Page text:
And she admits that she would never have remembered it if: I hadn't been listening to the radio, and reading the paper, and hearing about what went on in schools and churches and in people's homes. I went on slap-bang in front of me and still I did not realise it. It is difficult to know whether Liam was abused, or whether Veronica needs him to have been, in order to reconcile herself to his fate. It is easier for her to believe that her brother was irreparably damaged by child abuse than that he was a drunk who, at the age of 40, had no hope left. Because Veronica is an angry woman, and bitter. She writes with an open and vitriolic fury that expresses any number of dissatisfactions that she feels about her life:
'So I am in a rage with every single one of my brothers and sisters, including Stevie, long dead, and Midge, recently dead, and I am boiling mad with Liam for being dead too, just now, when I need him most. Quite literally, I am beyond myself. I am so angry I have a second view of the kitchen, a high view, looking down...'
She is overcome with disgust for '...the living, with all their smells and holes. Liam was always a great man for people's holes, and who stuck what into which hole.' She has everything she could ever want: a five-bedroomed house, a successful husband, two pretty-in-pink daughters and a Saab. She can buy anything she likes. There is a painfully funny moment in which she struggles to decide how many glass jars she needs to store the fashionable lentils that she never uses, before dashing out of the store in despair at herself.
It becomes clear that it may be Veronica, rather than Liam, who was sexually abused by Nugent and that her storytelling is a process of transference. Her attitude towards sex is desperately disturbed, and she finds it almost impossible to seperate healthy love-making from sordid fiddling. Watching her husband having an erotic dream, she imagines him abusing their own daughter:
'I turn around again and gather the covers about me, as the thing my husband is fucking in his sleep slowly recedes. A thing that might be me. Or it might not be me. It might be Marilyn Monroe - dead or alive. It might be a slippery, plastic kind of girl, or a woman he knows from work, or it might be a child - his own daughter, why not? There are men who would do anything, asleep, and I am not sure what stops them when they wake. I do not know how they draw a line.'
The fact that she can conceive of his fantasising about the rape of his own child says a great deal more about her own ruined psyche than his. The idea of child abuse has become central to her being, a kind of retreat from her marital dissatisfaction and her distant relationship with her mother (who spends a good portion of the book forgetting her daughter's name). It is as though the abuse gives her an identity, and also the reason to take it away:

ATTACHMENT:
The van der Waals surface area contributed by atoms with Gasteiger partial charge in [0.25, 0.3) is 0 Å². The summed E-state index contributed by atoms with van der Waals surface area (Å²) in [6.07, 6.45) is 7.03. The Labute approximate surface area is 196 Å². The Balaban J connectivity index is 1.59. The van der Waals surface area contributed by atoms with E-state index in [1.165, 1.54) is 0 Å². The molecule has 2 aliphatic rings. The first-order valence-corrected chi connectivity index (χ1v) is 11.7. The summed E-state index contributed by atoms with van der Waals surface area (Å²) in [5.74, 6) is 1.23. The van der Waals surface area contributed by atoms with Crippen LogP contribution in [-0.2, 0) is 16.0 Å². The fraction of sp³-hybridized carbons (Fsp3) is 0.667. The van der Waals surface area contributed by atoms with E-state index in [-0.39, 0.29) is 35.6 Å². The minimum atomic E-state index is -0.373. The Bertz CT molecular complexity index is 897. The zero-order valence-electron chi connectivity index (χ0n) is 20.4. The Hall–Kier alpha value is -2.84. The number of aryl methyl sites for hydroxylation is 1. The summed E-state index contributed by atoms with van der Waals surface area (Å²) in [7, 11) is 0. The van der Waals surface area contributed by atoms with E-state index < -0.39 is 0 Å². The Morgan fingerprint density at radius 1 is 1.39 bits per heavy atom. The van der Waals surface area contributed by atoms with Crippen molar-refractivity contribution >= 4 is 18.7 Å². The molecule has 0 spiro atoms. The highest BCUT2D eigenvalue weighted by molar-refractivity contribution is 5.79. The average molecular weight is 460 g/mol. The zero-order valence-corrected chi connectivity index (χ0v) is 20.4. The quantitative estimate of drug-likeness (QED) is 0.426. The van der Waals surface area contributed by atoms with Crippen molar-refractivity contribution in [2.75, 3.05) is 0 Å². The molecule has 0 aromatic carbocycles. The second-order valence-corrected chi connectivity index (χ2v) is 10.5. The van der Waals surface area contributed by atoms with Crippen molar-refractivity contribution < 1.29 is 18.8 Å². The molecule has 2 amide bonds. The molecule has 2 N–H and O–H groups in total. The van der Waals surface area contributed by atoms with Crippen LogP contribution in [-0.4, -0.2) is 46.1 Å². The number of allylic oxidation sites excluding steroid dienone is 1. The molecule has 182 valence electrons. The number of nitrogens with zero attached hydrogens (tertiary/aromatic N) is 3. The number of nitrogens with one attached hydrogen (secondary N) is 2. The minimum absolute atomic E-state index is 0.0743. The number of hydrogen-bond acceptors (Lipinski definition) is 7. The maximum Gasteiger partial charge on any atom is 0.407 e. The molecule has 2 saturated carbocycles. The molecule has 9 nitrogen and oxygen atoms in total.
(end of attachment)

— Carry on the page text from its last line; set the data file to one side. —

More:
'I add it in to my life, as an event, and I think, well yes, that might explain some things. I add it into my brother's life and it is crucial; it is a place where all cause meets all effect, the crux of the X.
Which is pretty much where the plot begins and ends; it is hardly ripe with revelation. What it has instead is a canny prose, an exquisite way of inhabiting Veronica and all her neuroses, and turning them out like pockets. Enright pitches the roar of her narrative so that it is full of something far more shocking than paedophilia: the momentous, cloying difficulty of thwarted sexuality. It is the twin of Ian McEwan's On Chesil Beach in this regard although, I think, superior in that it gives the woman a voice to express her own difficulties and to make her own apologies. Enright is funnier too, and more acidic than McEwan. Veronica is delightfully waspish, for example, when confronting the economic facts of her life: 'But I don't think empires or cities or even five-bedroom detached houses are built on the sordid fact that people have sex, I think they are built on the sordid fact that people have mortgages.' In the end it is this - the way that Enright has Veronica constantly touch base with reality - that gives the novel its real gritty flavour. You know, I wouldn't be at all surprised if it won. The odds at the bookies are currently 15-1, the longest of the lot. I might even put my money where my mouth is.